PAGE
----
τουτο ερχομαι was supposed to carry. .

Upon the whole, the matter is sufficiently certain : nor do I propose it as a new interpretation of the text which contains the difficulty, for the same was given by Grotius long ago: but I thought it the clearest way of explaining the subject, to describe the manner in which the difficulty, the solution, and the proofs of that solution, successively presented themselves to my inquiries. Now, in historical researches, a reconciled inconsistency becomes a positive argument. First, because an impostor generally guards against the appearance of inconsistency; and secondly, because, when apparent in consistencies are found, it is seldom that any thing but truth renders them capable of reconciliation. The existence of the difficulty proves the want or absence of that caution, which usually accompanies the conscious. ness of fraud; and the solution proves, that it is not the collusion of fortuitous propositions which we have to deal with, but that a thread of truth winds through the whole, which preserves every circumstance in its place.

No. XII.

Chap. X. 14–16. “We are come as far as to you also, in preaching the gospel of Christ; not boasting of things without our measure, that is, of other men's labours; but having hope, when your faith is ircreased, that we shall be enlarged by you, according to our rule, abundantly to preach the gospel in the regions beyond you."

This quotation affords an indirect, and therefore unsuspicious, but at the same time a distinct and indubi. table recognition of the truth and exactness of the his. tory. I consider it to be implied by the words of the quotation, that Corinth was the extremity of St. Paul's travels hitherto. He expresses to the Corinthians his hope, that in some future visit he might "preach the gospel to the regions beyond them;" which imports that he had not hitherto proceeded “beyond them," but that Corinth was yet the farthest point or boundary of his travels.--Now, how is St. Paul's first journey into Europe, which was the only one he had taken before the writing of the epistle, traced out in the history? Sailing from Asia, he landed at Philippi; from Philippi, traversing the eastern coast of the peninsula, he passed through Amphipolis and Apollonia to Thessalonica; from thence through Berea to Athens, and from Athens to Corinth, where he stopped ; and from whence, after a residence of a year and a half, he sailed back into Syria. So that Corinth was the last place which he visited in the peninsula; was the place from which he returned into Asia; and was, as such, the boundary and limit of his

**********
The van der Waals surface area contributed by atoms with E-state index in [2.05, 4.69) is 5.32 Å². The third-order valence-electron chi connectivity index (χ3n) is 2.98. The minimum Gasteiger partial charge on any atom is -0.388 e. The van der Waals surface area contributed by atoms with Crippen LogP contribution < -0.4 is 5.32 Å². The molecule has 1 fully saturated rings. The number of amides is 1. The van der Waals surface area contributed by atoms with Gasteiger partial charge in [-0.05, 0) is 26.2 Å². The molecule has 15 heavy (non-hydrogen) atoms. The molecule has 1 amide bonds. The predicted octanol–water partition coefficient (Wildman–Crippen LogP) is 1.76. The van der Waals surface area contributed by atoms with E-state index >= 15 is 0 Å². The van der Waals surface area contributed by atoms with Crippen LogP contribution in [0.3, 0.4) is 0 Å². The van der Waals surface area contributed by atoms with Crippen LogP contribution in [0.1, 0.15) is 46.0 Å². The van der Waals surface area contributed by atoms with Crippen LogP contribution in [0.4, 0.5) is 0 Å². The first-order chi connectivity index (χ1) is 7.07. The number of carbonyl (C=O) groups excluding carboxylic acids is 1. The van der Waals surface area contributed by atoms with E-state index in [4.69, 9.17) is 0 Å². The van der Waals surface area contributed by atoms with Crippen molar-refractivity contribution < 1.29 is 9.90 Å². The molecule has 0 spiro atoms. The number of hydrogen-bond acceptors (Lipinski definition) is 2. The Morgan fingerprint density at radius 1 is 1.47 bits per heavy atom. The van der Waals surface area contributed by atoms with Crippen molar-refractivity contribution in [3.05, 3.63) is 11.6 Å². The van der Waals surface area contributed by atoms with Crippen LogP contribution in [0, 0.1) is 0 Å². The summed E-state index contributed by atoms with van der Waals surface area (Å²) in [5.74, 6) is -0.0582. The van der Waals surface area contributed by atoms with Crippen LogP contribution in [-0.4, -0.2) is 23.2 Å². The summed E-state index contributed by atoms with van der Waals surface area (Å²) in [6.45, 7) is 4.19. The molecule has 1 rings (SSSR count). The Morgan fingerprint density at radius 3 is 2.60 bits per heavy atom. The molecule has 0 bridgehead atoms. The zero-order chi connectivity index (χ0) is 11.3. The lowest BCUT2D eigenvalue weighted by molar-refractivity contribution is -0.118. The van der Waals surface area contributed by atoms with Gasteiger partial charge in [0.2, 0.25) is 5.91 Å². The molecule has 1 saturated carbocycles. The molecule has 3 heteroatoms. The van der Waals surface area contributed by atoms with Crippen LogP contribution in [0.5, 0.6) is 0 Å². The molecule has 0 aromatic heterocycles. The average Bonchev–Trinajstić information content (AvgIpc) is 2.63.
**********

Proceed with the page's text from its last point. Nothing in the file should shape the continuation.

progress. He could not have said the same thing, viz. “I hope hereafter to visit the regions beyond you," in an epistle to the Philippians, or in an epistle to the Thessalonians, inasmuch as he must be deemed to have already visited the regions beyond them, having proceeded from those cities to other parts of Greece. But from Corinth he returned home; every part therefore beyond that city, might properly be said, as it is said in the passage before us, to be unvisited. Yet is this propriety the spontaneous effect of truth, and produced without meditation or design.

CHAP. V.

THE EPISTLE TO THE GALATIANS.

No. I.

The argument of this epistle in some measure proves its antiquity. It will hardly be doubted, but that it was written whilst the dispute concerning the circum. cision of Gentile converts was fresh in men's minds: for, even supposing it to have been a forgery, the only credible motive that can be assigned for the forgery, was to bring the name and authority of the apostle into this controversy. No design could be so insipid, or so unlikely to enter into the thoughts of any man, as to produce an epistle written earnestly and pointedly upon one side of a controversy, when the controversy itself was dead, and the question no longer interesting to any description of readers whatever. Now